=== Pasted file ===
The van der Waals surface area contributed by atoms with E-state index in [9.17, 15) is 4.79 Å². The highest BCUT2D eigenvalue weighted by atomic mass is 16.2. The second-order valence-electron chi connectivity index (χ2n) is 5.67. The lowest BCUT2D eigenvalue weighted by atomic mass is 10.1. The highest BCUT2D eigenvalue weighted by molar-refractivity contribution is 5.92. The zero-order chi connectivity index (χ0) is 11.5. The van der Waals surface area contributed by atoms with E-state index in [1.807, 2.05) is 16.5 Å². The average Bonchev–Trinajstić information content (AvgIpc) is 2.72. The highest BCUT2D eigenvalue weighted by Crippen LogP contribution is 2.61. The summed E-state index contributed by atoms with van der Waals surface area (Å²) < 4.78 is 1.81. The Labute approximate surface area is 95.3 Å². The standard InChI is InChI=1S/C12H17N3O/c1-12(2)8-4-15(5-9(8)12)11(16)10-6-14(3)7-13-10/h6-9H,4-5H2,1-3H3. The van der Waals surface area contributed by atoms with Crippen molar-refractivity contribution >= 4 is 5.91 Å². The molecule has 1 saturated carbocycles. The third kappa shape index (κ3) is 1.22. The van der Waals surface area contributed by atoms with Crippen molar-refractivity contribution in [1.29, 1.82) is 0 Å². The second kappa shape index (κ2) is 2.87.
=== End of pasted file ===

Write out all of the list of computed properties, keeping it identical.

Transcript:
The van der Waals surface area contributed by atoms with E-state index in [9.17, 15) is 4.79 Å². The highest BCUT2D eigenvalue weighted by atomic mass is 16.2. The second-order valence-electron chi connectivity index (χ2n) is 5.67. The lowest BCUT2D eigenvalue weighted by atomic mass is 10.1. The highest BCUT2D eigenvalue weighted by molar-refractivity contribution is 5.92. The zero-order chi connectivity index (χ0) is 11.5. The van der Waals surface area contributed by atoms with E-state index in [1.807, 2.05) is 16.5 Å². The average Bonchev–Trinajstić information content (AvgIpc) is 2.72. The highest BCUT2D eigenvalue weighted by Crippen LogP contribution is 2.61. The summed E-state index contributed by atoms with van der Waals surface area (Å²) < 4.78 is 1.81. The Labute approximate surface area is 95.3 Å². The standard InChI is InChI=1S/C12H17N3O/c1-12(2)8-4-15(5-9(8)12)11(16)10-6-14(3)7-13-10/h6-9H,4-5H2,1-3H3. The van der Waals surface area contributed by atoms with Crippen molar-refractivity contribution >= 4 is 5.91 Å². The molecule has 1 saturated carbocycles. The third kappa shape index (κ3) is 1.22. The van der Waals surface area contributed by atoms with Crippen molar-refractivity contribution in [1.29, 1.82) is 0 Å². The second kappa shape index (κ2) is 2.87.